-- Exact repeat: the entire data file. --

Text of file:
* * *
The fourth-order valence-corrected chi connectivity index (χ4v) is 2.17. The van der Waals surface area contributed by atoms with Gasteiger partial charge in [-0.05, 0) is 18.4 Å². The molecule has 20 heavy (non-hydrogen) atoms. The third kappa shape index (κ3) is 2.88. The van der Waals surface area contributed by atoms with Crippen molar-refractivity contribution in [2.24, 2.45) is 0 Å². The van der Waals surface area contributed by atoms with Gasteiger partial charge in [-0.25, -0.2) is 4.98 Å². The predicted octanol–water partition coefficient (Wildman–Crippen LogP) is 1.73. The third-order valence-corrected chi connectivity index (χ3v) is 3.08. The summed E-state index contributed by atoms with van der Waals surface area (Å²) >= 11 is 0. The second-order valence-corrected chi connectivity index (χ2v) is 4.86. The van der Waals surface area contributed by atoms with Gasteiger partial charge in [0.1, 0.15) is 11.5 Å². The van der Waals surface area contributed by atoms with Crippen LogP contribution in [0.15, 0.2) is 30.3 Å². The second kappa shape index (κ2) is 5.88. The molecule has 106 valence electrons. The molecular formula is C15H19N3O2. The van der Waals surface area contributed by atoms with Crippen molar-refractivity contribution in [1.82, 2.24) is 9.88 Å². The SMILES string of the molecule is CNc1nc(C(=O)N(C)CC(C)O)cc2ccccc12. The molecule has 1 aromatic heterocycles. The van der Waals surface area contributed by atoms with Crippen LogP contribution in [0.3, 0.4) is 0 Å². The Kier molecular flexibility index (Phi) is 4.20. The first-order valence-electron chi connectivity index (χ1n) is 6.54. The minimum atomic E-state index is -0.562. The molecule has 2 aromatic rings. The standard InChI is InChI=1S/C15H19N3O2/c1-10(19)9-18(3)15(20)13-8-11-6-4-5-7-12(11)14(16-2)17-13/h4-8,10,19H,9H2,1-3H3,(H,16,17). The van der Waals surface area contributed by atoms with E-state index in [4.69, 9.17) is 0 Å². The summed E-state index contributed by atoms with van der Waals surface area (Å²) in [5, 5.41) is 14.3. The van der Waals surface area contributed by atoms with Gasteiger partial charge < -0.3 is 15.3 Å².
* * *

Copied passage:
The fourth-order valence-corrected chi connectivity index (χ4v) is 2.17. The van der Waals surface area contributed by atoms with Gasteiger partial charge in [-0.05, 0) is 18.4 Å². The molecule has 20 heavy (non-hydrogen) atoms. The third kappa shape index (κ3) is 2.88. The van der Waals surface area contributed by atoms with Crippen molar-refractivity contribution in [2.24, 2.45) is 0 Å². The van der Waals surface area contributed by atoms with Gasteiger partial charge in [-0.25, -0.2) is 4.98 Å². The predicted octanol–water partition coefficient (Wildman–Crippen LogP) is 1.73. The third-order valence-corrected chi connectivity index (χ3v) is 3.08. The summed E-state index contributed by atoms with van der Waals surface area (Å²) >= 11 is 0. The second-order valence-corrected chi connectivity index (χ2v) is 4.86. The van der Waals surface area contributed by atoms with Gasteiger partial charge in [0.1, 0.15) is 11.5 Å². The van der Waals surface area contributed by atoms with Crippen LogP contribution in [0.15, 0.2) is 30.3 Å². The second kappa shape index (κ2) is 5.88. The molecule has 106 valence electrons. The molecular formula is C15H19N3O2. The van der Waals surface area contributed by atoms with Crippen molar-refractivity contribution in [1.82, 2.24) is 9.88 Å². The SMILES string of the molecule is CNc1nc(C(=O)N(C)CC(C)O)cc2ccccc12. The molecule has 1 aromatic heterocycles. The van der Waals surface area contributed by atoms with Crippen LogP contribution in [0.3, 0.4) is 0 Å². The Kier molecular flexibility index (Phi) is 4.20. The first-order valence-electron chi connectivity index (χ1n) is 6.54. The minimum atomic E-state index is -0.562. The molecule has 2 aromatic rings. The standard InChI is InChI=1S/C15H19N3O2/c1-10(19)9-18(3)15(20)13-8-11-6-4-5-7-12(11)14(16-2)17-13/h4-8,10,19H,9H2,1-3H3,(H,16,17). The van der Waals surface area contributed by atoms with E-state index in [4.69, 9.17) is 0 Å². The summed E-state index contributed by atoms with van der Waals surface area (Å²) in [5, 5.41) is 14.3. The van der Waals surface area contributed by atoms with Gasteiger partial charge < -0.3 is 15.3 Å².